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Awards season rolls on, unstoppable. The Hugos—given to the best in SF—have announced the 2013 nominees and here’s the comics category:
Best Graphic Story (427 nominating ballots cast)
Grandville Bête Noire, written and illustrated by Bryan Talbot (Dark Horse Comics, Jonathan Cape) Locke & Key Volume 5: Clockworks, written by Joe Hill, illustrated by Gabriel Rodriguez (IDW) Saga, Volume One, written by Brian K. Vaughn, illustrated by Fiona Staples (Image Comics) Schlock Mercenary: Random Access Memorabilia, written and illustrated by Howard Tayler, colors by Travis Walton (Hypernode Media) Saucer Country, Volume 1: Run, written by Paul Cornell, illustrated by Ryan Kelly, Jimmy Broxton and Goran Sudžuka (Vertigo)
A nice eclectic mix for the year. Winners will be announced September 1, 2013 at LoneStarCon 3 in San Antonio, Texas.
I believe Dan Harmon (L) brought the Darkest Timeline instant goatees (well, vandykes)
I went to the Hugo Award ceremonies, brilliantly moderated by John Scalzi, a man who needs his own TV show...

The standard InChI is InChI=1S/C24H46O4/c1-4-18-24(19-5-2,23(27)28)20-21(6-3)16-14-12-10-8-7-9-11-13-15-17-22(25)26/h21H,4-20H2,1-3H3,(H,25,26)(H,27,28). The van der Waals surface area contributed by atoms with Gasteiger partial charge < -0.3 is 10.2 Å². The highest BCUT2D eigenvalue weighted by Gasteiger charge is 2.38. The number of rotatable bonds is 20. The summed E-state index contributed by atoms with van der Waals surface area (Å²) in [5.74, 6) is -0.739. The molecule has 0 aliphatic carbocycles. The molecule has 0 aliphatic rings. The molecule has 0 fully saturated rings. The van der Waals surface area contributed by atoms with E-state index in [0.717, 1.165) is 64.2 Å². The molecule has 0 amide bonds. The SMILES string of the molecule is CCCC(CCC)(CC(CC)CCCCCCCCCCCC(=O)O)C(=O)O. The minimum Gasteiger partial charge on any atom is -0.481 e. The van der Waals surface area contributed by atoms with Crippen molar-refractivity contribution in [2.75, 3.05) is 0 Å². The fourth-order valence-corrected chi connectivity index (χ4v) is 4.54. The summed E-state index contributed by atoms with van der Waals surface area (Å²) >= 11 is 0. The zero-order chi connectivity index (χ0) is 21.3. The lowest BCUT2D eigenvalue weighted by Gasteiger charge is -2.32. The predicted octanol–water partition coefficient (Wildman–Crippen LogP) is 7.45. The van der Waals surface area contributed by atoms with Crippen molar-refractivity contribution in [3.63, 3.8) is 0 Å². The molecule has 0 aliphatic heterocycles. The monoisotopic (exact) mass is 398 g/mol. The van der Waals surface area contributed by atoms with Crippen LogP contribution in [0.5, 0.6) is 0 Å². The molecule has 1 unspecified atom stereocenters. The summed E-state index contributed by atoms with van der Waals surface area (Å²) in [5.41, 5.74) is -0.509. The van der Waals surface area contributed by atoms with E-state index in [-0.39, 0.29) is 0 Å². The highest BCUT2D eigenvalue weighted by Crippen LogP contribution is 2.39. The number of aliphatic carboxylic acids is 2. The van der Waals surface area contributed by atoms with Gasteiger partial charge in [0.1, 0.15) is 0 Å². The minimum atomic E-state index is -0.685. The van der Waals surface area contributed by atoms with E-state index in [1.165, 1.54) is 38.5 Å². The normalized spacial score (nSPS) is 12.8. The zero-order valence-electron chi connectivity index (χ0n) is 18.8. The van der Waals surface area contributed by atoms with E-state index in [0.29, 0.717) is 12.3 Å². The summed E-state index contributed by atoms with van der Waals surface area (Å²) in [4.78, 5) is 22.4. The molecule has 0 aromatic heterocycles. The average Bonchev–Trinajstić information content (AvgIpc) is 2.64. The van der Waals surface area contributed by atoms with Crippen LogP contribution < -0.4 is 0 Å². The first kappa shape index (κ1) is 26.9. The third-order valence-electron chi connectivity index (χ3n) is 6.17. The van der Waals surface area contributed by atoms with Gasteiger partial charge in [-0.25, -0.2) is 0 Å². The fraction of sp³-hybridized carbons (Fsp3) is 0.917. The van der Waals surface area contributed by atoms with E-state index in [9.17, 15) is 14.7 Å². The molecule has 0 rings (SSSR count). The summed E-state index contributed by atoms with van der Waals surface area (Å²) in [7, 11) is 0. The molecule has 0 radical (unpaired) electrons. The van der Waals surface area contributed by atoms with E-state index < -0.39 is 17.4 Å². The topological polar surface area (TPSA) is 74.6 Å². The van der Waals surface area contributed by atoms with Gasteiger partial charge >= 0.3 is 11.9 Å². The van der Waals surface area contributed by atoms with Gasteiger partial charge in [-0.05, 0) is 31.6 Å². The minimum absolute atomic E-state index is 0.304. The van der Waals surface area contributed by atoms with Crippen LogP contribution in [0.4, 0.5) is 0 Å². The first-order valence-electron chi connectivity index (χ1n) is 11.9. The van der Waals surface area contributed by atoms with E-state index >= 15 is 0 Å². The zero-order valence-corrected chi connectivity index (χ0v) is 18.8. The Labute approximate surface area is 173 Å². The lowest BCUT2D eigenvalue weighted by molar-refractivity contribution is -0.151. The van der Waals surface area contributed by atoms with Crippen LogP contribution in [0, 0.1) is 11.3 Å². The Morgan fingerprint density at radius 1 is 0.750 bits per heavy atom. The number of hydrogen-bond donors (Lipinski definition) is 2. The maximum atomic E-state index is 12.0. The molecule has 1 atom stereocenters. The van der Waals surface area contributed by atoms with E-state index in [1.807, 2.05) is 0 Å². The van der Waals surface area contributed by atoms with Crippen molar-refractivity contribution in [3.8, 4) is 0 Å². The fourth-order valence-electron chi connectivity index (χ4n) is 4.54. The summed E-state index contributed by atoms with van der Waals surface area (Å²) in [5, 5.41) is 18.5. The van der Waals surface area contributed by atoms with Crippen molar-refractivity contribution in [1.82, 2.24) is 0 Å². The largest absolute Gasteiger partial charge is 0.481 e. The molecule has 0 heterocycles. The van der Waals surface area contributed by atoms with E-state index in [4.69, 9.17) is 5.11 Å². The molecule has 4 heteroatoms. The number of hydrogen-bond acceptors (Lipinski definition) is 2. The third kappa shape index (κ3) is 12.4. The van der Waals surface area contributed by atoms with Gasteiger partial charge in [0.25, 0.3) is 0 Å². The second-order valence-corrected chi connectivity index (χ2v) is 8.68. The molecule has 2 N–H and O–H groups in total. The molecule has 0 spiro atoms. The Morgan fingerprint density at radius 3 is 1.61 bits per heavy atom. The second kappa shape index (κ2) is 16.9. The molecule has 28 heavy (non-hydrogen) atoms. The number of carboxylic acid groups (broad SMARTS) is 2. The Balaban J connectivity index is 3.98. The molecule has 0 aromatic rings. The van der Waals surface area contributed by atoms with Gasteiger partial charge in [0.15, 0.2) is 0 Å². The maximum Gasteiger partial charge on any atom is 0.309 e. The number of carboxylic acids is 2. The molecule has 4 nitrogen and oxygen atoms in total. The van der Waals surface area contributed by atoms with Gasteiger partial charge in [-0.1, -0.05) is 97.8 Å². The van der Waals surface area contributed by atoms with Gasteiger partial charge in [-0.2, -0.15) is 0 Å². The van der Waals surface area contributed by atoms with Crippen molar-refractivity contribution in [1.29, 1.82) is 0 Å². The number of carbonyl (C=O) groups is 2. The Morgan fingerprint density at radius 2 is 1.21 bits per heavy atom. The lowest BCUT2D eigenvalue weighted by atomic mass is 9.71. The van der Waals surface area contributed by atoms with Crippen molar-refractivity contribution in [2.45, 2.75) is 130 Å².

...and collected the Hugo Award for my Doctor Who episode, THE DOCTOR'S WIFE.
(In this photo by David Dyer-Bennet I appear to have wandered in from a different, much more sinister, awards ceremony...)
I'm hoping that Chicon 7 will put the awards ceremony up online -- or even better, put the individual speeches up on YouTube. (They streamed them, but the stream was turned off by copyright 'bots just before I started speaking, so unless it goes up somewhere you'll never hear about what I thought of the Inspector Spacetime spin-off Community, or about the 1965 Doctor Who episode "Awards Ceremony of the Daleks".)